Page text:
Social and temporal dynamics mediate the distribution of ecosystem service benefits from a small-scale fishery

Grantham, R., Lau, J., Mills, D.J., and Cumming, G.S. (2022) Social and temporal dynamics mediate the distribution of ecosystem service benefits from a small-scale fishery. Ecosystems and People, 18 (1). pp. 15-30.

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Abstract

Small-scale fisheries are important for the livelihoods and food security of millions of people in low-income countries. Sustainably managing these dynamic social-ecological systems requires understanding links between ecosystems and human well-being: the focus of ecosystem service approaches. However, in-depth exploration of how co-production and temporal dynamics shape ecosystem benefits in small-scale fisheries remain nascent. There is thus an opportunity to better investigate pathways through which small-scale fisheries support food security. To address this gap, we ask how households allocate seafood landings across different uses, depending on supply and season. Using a daily survey, we collected panel data on landings from 15 households on Atauro Island, Timor-Leste, over six 1-week periods across three seasons, representing 630 survey days and 179 fishing trips. We found households mediate the pathways through which seafood contributes to food security. Specifically, the proportion of landings eaten, sold or shared changed with the amount landed and across seasons. As landings increased, households ate a smaller proportion and sold a greater proportion. The greatest proportion of landings were sold in the preparation season, when households save money to buy staple foods. Landings were shared with family and kin, reflecting the importance of seafood for social capital and community food security. Put broadly, households shaped a dynamic and non-linear (not directly proportional) relationship between service supply and benefits. Our findings demonstrate that seasonal context and livelihood priorities shape seafood provisioning benefits in small-scale fisheries. Careful consideration of temporal scale in ecosystem service assessments is critical for sustainable management of small-scale fisheries.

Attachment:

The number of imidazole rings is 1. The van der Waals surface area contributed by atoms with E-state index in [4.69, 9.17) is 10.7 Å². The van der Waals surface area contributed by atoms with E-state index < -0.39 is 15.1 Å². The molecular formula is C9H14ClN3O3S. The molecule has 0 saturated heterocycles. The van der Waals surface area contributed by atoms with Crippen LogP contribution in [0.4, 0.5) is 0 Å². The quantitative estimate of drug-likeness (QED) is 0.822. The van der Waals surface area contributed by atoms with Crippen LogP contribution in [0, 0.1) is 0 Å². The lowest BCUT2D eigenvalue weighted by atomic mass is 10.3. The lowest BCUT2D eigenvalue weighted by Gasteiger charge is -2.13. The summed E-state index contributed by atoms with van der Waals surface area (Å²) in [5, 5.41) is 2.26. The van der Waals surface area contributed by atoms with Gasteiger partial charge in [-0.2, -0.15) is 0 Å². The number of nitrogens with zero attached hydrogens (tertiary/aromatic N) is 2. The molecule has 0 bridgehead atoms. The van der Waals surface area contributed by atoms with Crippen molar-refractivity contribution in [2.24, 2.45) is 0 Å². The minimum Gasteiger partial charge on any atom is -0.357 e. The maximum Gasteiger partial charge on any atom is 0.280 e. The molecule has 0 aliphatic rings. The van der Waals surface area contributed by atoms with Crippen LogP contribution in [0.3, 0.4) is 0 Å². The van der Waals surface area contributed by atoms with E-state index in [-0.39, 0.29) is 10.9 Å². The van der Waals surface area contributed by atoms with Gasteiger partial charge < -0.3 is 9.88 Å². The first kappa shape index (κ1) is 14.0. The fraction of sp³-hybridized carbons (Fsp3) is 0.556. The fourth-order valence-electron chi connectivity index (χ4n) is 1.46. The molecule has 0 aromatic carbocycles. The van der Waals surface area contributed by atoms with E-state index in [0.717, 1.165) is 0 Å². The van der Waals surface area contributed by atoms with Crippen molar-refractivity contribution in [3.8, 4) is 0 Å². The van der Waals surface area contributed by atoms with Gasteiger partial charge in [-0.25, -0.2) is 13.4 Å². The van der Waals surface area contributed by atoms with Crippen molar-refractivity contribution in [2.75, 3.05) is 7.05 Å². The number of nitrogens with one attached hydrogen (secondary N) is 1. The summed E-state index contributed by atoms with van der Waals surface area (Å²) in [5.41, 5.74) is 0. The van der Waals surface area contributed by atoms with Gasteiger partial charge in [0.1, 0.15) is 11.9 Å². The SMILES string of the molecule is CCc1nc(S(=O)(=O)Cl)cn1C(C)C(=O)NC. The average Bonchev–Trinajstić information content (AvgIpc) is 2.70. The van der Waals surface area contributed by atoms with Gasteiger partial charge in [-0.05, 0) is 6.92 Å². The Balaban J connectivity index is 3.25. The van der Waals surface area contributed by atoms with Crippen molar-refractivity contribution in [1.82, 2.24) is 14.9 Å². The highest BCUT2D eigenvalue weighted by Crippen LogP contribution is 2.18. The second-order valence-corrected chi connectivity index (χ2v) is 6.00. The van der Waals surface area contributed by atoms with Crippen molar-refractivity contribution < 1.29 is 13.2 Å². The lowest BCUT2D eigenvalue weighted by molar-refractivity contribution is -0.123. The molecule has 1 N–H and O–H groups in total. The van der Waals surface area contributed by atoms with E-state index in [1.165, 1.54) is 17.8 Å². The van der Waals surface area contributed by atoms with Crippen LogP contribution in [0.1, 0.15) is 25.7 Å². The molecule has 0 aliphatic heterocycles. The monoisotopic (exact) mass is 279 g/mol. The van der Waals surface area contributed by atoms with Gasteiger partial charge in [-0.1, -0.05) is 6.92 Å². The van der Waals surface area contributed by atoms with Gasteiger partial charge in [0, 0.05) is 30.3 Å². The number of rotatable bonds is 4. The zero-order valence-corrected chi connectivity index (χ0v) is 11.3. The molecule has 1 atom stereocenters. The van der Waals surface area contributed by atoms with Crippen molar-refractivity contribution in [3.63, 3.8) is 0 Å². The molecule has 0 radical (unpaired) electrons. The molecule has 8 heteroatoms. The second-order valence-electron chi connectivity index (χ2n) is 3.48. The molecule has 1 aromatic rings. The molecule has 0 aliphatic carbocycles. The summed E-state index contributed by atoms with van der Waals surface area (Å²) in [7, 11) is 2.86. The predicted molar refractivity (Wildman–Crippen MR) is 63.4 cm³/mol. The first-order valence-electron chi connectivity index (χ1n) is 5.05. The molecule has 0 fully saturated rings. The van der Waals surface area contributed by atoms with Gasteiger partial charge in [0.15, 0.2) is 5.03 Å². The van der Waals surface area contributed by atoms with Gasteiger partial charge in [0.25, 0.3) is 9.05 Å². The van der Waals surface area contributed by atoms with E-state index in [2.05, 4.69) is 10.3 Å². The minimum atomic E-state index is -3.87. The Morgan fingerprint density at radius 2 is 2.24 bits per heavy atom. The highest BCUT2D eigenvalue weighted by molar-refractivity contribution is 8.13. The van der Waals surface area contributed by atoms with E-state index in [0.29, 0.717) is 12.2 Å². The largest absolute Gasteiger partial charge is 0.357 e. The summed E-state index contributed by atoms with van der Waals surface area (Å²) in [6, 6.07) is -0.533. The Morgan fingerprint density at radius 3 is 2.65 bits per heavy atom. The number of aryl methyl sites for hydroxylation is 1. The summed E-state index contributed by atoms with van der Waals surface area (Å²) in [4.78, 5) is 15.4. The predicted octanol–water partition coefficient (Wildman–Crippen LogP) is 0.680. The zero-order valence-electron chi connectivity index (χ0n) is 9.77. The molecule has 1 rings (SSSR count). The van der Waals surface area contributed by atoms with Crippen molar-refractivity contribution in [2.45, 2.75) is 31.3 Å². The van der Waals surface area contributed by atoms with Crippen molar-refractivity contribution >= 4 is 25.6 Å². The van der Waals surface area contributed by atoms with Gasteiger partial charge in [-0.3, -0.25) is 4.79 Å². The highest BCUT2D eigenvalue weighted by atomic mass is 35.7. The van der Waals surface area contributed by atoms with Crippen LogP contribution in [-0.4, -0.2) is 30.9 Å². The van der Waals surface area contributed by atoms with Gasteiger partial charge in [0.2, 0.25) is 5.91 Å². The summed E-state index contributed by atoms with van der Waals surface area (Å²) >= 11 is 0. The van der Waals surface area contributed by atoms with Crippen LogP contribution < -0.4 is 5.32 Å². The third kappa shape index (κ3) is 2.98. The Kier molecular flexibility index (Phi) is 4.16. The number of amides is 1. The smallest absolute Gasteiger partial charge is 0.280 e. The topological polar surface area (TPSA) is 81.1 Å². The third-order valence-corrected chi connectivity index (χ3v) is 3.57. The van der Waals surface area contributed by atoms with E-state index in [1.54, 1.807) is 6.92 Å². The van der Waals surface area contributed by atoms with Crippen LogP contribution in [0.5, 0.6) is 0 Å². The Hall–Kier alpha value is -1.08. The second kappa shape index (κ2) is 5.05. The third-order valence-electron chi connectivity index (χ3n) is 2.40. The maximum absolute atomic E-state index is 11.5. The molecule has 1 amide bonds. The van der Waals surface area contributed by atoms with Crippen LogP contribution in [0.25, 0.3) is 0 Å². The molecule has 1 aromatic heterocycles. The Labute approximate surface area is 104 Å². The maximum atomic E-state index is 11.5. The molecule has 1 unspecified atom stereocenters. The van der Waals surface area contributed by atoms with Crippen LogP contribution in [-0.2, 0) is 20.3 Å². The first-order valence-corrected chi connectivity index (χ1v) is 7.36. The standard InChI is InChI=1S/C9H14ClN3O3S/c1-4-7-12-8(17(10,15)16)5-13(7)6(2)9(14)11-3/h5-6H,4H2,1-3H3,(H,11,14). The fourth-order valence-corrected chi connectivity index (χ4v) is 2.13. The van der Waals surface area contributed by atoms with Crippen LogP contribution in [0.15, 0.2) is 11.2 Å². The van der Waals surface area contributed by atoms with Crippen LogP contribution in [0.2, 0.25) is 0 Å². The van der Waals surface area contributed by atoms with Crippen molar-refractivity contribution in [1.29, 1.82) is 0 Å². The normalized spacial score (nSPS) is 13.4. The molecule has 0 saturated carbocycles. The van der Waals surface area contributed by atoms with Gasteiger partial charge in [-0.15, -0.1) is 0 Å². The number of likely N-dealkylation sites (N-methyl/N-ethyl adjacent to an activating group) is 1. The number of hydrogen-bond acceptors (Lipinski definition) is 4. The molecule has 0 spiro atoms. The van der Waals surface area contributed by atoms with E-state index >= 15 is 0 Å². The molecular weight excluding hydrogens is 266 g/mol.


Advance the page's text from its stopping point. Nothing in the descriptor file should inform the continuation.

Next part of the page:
Item ID: 74797
Item Type: Article (Research - C1)
ISSN: 2639-5916
Keywords: co-production, coastal, livelihoods, marginal change, Small-scale fisheries, temporal dynamics
Copyright Information: © 2021 The Author(s). Published by Informa UK Limited, trading as Taylor & Francis Group. This is an Open Access article distributed under the terms of the Creative Commons Attribution License (http://creativecommons.org/licenses/by/4.0/), which permits unrestricted use, distribution, and reproduction in any medium, provided the original work is properly cited.
Funders: Australian Research Council Centre of Excellence for Coral Reef Studies (ARC CECRS)
Date Deposited: 14 Jul 2022 01:45
FoR Codes: 44 HUMAN SOCIETY > 4404 Development studies > 440405 Poverty, inclusivity and wellbeing @ 40%
41 ENVIRONMENTAL SCIENCES > 4199 Other environmental sciences > 419999 Other environmental sciences not elsewhere classified @ 20%
41 ENVIRONMENTAL SCIENCES > 4102 Ecological applications > 410204 Ecosystem services (incl. pollination) @ 40%
SEO Codes: 18 ENVIRONMENTAL MANAGEMENT > 1802 Coastal and estuarine systems and management > 180201 Assessment and management of coastal and estuarine ecosystems @ 30%
28 EXPANDING KNOWLEDGE > 2801 Expanding knowledge > 280123 Expanding knowledge in human society @ 40%
28 EXPANDING KNOWLEDGE > 2801 Expanding knowledge > 280111 Expanding knowledge in the environmental sciences @ 30%
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